In the interests of full disclosure, I am biased. And this ones personal. I spent almost a decade employed at the company’s Port Talbot steelworks, which employs approximately 3,500 people of the 15,000 stated above. I pass the site every day on my way to work, and many of my friends work there.

I live less than 10 miles from the site, and I can assure you, the impact of this business failing and resulting in mass job losses will decimate my local area.

Many reports will talk about the politics, whether this is an effect of the UK’s membership of the EU, the fact that cheap steel has been dumped into the UK too easily from China and the measures that the government could take, but this blog post isn’t about any of that.

When others comment on Tata Steel they are right to discuss that much of the Port Talbot plant is state of the art. One of its Blast Furnaces is less than 10 years old, the BOS gas recovery system recycles gas to be used as energy within the plant, and the site has its own harbour and road infrastructure, more in-depth and complex than most towns. Despite the reports claiming that this particular site is losing £1m per day, there is significant value in the company. However, as per the subject of this blog, the true value of Tata Steel UK is that of the assets, combined with the outstanding workforce that are employed.

Tata Steel Strip Products UK as the welsh arm of the business was called during my time with the company, has always been the subject of much speculation. The sheer economies of scale and the business’s exposure to various external issues has meant that the companies good times have been very good, but its bad times have been devastating. In the late 2000’s, when improvements had to be made, a recently appointed Managing Director realised that something needed to be done to try and secure its future. An inspirational visionary, the MD very quickly realised that it was not funding, capital expenditure or changes in the commercial environment required to make the business viable, but the maximisation of the combined ability of its greatest asset, its workforce.

The three and a half thousand workers all engaged in the MD’s plan and embarked upon a journey to challenge and change everything that needed changing. The organisations values were reinforced, the mission and vision was clearly communicated, and key goals were made known to everyone. This culture change programme started a fire that I don’t think has ever gone out.

In a recent webinar with Dave Ulrich, he stated that;

“Leadership is not about what I am and what I do. Leadership is creating value in other people”.

The value, that the employees of Port Talbot and Llanwern created under this incredible leader, included health and safety records being broken, a better rolling run-rate that had never been achieved before, steel production volumes being increased and the highest number of new jobs being created for decades.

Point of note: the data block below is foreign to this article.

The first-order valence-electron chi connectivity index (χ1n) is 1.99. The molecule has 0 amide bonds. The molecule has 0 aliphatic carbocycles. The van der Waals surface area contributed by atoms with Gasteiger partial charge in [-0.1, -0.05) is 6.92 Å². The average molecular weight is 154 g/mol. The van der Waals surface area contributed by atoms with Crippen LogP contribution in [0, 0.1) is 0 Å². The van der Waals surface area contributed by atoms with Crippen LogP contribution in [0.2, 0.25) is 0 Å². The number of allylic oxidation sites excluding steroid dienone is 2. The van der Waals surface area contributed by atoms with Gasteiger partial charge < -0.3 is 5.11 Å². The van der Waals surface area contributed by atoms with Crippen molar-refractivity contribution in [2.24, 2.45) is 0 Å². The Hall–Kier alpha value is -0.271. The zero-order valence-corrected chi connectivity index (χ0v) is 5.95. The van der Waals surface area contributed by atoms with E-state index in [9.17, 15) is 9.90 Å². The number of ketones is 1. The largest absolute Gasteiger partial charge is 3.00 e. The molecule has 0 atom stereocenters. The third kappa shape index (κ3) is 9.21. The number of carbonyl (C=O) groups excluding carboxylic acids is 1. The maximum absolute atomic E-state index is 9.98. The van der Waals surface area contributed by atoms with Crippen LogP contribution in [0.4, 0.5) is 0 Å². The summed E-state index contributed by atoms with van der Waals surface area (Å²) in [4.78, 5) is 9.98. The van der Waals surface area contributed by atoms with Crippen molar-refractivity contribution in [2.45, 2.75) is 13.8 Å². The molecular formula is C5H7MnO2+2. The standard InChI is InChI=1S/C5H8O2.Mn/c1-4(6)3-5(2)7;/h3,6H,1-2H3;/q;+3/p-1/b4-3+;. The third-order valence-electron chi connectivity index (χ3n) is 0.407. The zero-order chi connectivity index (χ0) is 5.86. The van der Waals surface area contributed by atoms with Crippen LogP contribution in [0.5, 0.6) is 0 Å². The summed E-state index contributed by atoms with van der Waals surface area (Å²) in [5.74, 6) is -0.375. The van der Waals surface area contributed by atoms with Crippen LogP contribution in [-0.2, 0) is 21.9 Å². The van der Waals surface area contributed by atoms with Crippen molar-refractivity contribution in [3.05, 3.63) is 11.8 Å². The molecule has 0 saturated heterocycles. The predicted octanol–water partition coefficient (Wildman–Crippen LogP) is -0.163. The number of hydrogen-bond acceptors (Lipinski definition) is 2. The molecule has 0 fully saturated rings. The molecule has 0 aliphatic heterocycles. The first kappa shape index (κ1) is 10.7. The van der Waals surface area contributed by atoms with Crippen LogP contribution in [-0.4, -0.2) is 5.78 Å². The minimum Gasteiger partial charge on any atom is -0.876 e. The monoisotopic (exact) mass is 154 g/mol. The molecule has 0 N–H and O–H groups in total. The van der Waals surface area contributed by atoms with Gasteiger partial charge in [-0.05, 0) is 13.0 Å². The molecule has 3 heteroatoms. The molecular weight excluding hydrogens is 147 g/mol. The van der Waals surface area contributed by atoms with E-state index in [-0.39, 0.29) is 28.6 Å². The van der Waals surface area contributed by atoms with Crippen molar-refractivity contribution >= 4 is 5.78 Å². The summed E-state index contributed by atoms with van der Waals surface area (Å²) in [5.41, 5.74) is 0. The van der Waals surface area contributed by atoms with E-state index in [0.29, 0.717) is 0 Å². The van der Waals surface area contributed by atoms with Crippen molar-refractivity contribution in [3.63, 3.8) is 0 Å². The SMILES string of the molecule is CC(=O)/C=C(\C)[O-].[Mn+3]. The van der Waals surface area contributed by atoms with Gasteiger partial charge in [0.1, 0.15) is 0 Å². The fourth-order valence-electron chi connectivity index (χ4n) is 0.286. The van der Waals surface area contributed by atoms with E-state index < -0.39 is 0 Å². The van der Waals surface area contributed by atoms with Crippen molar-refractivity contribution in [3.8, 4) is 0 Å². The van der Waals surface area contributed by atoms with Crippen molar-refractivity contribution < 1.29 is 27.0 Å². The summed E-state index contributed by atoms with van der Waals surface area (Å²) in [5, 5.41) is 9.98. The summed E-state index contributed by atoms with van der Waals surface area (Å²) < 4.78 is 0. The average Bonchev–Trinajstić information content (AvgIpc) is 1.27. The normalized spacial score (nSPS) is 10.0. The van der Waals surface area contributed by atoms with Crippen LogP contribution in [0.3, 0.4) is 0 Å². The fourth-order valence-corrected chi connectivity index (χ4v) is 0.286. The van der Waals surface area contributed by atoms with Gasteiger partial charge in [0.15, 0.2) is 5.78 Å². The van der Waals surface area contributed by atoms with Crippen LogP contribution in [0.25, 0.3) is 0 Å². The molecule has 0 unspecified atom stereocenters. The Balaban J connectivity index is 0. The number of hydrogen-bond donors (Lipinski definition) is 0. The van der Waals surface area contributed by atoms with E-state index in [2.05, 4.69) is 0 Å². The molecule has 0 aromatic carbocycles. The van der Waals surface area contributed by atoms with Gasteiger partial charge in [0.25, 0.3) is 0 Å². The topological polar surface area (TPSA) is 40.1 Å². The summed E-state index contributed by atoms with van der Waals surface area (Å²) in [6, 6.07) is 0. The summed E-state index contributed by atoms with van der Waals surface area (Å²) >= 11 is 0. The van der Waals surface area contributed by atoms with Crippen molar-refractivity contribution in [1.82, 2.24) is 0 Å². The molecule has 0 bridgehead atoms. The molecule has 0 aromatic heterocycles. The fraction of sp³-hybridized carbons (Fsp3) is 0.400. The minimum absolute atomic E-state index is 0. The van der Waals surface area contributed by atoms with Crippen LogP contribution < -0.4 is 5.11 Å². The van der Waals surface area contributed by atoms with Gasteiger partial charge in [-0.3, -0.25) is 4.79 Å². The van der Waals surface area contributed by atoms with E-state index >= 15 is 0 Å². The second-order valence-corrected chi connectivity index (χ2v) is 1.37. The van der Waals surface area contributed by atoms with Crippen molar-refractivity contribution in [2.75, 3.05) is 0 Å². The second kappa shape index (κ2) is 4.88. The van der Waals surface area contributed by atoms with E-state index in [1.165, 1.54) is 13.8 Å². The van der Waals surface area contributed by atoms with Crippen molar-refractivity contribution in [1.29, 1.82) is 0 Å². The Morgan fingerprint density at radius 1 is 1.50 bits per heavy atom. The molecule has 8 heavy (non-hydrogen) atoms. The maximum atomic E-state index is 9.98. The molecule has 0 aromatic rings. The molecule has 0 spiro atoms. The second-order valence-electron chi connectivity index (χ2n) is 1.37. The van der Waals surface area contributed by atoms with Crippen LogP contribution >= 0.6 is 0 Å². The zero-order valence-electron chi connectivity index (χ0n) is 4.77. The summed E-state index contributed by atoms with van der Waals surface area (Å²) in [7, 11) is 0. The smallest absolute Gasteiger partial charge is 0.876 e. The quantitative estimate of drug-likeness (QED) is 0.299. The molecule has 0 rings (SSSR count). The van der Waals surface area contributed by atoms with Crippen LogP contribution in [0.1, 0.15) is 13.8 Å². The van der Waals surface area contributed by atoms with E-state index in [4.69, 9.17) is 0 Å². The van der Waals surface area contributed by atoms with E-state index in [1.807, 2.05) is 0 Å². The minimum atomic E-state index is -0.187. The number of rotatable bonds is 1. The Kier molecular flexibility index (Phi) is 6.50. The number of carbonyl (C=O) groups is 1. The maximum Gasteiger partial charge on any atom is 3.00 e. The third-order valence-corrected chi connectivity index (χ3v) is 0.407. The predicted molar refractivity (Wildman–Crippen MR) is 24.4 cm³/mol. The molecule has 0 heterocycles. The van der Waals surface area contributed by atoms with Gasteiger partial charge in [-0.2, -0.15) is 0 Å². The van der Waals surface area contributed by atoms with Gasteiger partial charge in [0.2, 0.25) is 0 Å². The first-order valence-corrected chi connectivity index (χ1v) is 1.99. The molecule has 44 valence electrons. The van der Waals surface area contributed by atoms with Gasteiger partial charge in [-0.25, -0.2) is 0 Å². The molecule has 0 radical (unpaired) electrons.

When difficulties became apparent, the same MD led the workforce in a cost reduction exercise saving a figure I believe was 200 to 300 million pounds (my memory is fading!), without any redundancies.

Tata steel provides highly skilled jobs for the people of South Wales, including much sought after apprenticeship positions, graduate roles, skilled engineering positions as well as highly specialist team members, and career paths aplenty for professional positions such as human resources and finance.

I will never forget the day that I found out I had been successful in my application to be a HR apprentice at the Port Talbot plant. The pride in telling my family that I was joining this prestigious organisation was incredible. Throughout my career I had nothing but help and support and very significant investment was made in my development so that I could return on that investment and add greater value to the organisation that was having faith in me. But my story is a mirror image of the many other thousands employed there who enjoyed the same faith being stored upon them, not to mention those that came before and after me too.

During my time with the company, I realised that there was just something about steelworkers in Port Talbot and Llanwern that was magnetic. It was the passion. Passionate about being a Tata employee, passionate about working at the Port Talbot or Llanwern plant, and passionate about working for a company of such magnitude and importance to the local community.

This workforce has achieved the unachievable, has once before turned around a failing plant, and stayed strong through much adversity. This is why the workforce needs and deserves to be rescued. 

This is the biggest challenge this group of employees may have ever faced in their working careers, but if ever I had faith in a workforce that could rise above this challenge and prove to any prospective new owner that they deserve to be saved, its this group of people.

Thats why our government needs to ensure it doesn’t give up on securing the future of these plants for these workers, because these workers have never given up.